For a while, Gregory thought he was out of the running. Criswell had announced to the congregation that while on vacation in London, he had been awakened at three in the morning with a vision from God. “The Lord spoke to me in my heart,” he says, recalling that day, “and told me who He wanted to come here to be pastor of this church: O. S. Hawkins.” After successfully serving churches in Oklahoma, Hawkins had moved in 1978 to First Baptist Church of Fort Lauderdale, Florida, a dying downtown church, and pushed attendance there from 2,000 to more than 10,000. Such success had vaulted his name into the front ranks of Baptist pastors. While he certainly didn’t have Gregory’s preaching skill, the distinguished-looking Hawkins did possess Criswell’s charm and affability.
But this time, the old leader wasn’t going to wield his power over the church. Throughout the years, Criswell had had his share of fights with several deacons, a few of them prominent downtown lawyers, who had grown weary of his dictatorial moves. Enough deacons agreed that Baptist tradition dictated that the church membership should find its next pastor and not rubber-stamp the wishes of the previous pastor.
A 22-member search committee was formed that included everyone from Ruth Hunt to the owner of the well-known Highland Park Cafeteria. Spending hundreds of thousands of dollars of church money, the committee spent weeks traveling the country to hear preachers. After the first cut, Gregory and Hawkins were high on the list. The committee was also high on James Merritt, a preacher from Snellville, Georgia, outside of Atlanta, until he said he wanted to know, in writing, the date Criswell planned to fully retire from the church. The Criswell loyalists on the committee considered him impudent and blackballed him. As the months wore on, tensions got higher. There were a handful on the committee who wouldn’t even consider Hawkins, simply because he was Criswell’s man. Two men, both lawyers, nearly came to blows over Hawkins. Two other members resigned from the committee in disgust, one leaving the church altogether. The search process got so drawn out that there was even a skit at the national Southern Baptist Convention lampooning the committee and teasing Gregory and Hawkins.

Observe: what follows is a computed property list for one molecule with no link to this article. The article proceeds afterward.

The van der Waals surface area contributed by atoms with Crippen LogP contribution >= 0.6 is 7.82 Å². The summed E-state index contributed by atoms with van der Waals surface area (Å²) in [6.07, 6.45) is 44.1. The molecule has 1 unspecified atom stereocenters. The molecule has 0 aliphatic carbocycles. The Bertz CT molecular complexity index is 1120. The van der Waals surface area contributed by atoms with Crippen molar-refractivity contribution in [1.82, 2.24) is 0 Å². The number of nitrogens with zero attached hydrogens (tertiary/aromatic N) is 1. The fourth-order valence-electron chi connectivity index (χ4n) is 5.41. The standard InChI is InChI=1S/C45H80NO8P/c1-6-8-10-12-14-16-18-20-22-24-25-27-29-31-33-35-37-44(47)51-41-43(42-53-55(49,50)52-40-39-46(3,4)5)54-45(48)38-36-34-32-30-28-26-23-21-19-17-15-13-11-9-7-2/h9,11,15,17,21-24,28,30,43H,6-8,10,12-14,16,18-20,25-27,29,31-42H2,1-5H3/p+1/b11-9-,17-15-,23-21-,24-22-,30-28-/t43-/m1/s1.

By the end, after more than two years of bickering, there was only one compromise choice left: Joel Gregory. Hungry to get the job and not wishing to jeopardize his chances, Gregory had never asked the committee about Criswell’s role at the church in his new title, senior pastor. Many First Baptist staffers and close friends say they took Gregory aside before he accepted the job and told him that it wouldn’t be easy as pastor of First Baptist for the first few years, that Criswell would have trouble letting go of the church that he’d spent so many years building, and that Criswell would have even more trouble accepting up-to-date programs implemented by a new pastor. Gregory was also warned about the fiercely protective Betty Criswell, who had never taken kindly to the new men who had come in as possible replacements for her husband. For decades she had taught a Sunday school class for men and women that had become known as “the church within the church.” The powerful class had more than six hundred members, who as a group gave the church between $1 million and $1.5 million each year. Although Criswell, as an inerrantist, was required to literally follow the words of I Timothy 2:11–12, which forbids a woman to teach or usurp authority over a man, he had allowed his wife free reign as the first lady of the church—and few were willing to cross her.